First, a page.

If our home tells our story, then what do we want it to say? For one, homes ought to focus on what's important; that means prizing items that are more than just decorative or practical. Enter art. From an ignition of play, to an embrace of history and connection, homes that celebrate art are among the most meaningful. So, here's how art can help your home articulate you. 


According to some of humanity's brightest, play ought not to stop when childhood does. Einstein paused his puzzling to play violin, Brad Pitt hunts very specific sculptures (think metal) and Marilyn Monroe painted roses after hours. These influential creators understood that home was not just a place for rest, it also was a space to inspire.

Not only does having art on your walls make you more creative, it also provokes play. One artist who embraces the childlike in his work, is Michael Leunig. In 'Beast', he tells the story of a lonely creature who finds friendship in the squiggly figures inhabiting his belly. 





When we say honour the past, we don’t mean substitute your microwave for a fire pit. Rather, to embrace history at home is to invest in objects that have a grounding, thought-provoking and intriguing quality. Art, as perpetually tied to time and place, is an optimum portal into the past.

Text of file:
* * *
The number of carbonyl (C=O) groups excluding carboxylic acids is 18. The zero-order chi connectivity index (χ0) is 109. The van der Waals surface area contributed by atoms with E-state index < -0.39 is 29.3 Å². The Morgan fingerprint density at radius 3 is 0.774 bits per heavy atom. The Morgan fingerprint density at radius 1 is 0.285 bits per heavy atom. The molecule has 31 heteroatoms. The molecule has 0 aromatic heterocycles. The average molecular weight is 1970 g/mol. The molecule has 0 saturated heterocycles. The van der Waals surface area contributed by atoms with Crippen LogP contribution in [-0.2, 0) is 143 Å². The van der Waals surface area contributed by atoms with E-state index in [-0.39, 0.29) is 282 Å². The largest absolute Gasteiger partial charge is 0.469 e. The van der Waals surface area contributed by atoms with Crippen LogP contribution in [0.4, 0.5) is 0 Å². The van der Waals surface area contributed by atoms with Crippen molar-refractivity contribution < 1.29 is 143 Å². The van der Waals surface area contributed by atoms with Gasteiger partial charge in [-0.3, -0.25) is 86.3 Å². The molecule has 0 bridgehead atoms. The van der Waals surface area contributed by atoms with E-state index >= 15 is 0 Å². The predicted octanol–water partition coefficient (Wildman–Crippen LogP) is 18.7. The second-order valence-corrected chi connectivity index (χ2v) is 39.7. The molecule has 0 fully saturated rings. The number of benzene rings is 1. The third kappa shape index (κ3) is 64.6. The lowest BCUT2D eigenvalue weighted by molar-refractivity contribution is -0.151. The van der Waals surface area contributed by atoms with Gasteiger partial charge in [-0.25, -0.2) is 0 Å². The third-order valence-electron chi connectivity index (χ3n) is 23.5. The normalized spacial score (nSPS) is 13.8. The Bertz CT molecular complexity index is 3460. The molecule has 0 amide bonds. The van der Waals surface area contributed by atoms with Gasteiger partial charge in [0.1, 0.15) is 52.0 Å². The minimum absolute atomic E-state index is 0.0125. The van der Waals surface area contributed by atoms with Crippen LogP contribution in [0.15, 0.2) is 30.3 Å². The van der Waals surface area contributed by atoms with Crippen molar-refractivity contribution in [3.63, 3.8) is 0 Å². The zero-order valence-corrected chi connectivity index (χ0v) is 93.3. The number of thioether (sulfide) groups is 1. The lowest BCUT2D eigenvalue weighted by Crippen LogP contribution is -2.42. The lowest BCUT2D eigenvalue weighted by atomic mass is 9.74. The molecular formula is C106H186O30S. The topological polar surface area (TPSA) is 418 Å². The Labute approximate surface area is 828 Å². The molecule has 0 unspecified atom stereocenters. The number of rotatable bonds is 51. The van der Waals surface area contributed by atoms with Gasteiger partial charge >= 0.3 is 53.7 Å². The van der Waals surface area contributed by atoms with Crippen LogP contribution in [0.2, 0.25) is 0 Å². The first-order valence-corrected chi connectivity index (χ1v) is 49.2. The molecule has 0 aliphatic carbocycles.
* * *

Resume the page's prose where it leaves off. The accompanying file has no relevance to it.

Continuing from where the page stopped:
Arthur Boyd - 'Narcissus and Skull'



Objects that tell stories and evoke memories create and enhance important emotional connections in our home. In some ways, stepping inside your lounge room or bedroom is like stepping inside yourself - a space that not only documents your past, but comments on who you are and what matters to you.

For Philippe Le Miere, connection means imagining history anew. In this work, he sets about filtering some of the world’s most iconic imagery through fresh eyes. The results are part history, part pop - forging a connection between time, places and minds. 


Philippe LE Miere - 'Of Wave Kanagawa Great Japanese Hokusai'


Homes are the places where we are most ourselves, vulnerable in sleep, with family over a meal or curled on an armchair come Sunday morning. They are a place that affirms our lives. Through embracing play, history and connection, your house can transform into a reflection of your life. So make new of the old and invite art into your home.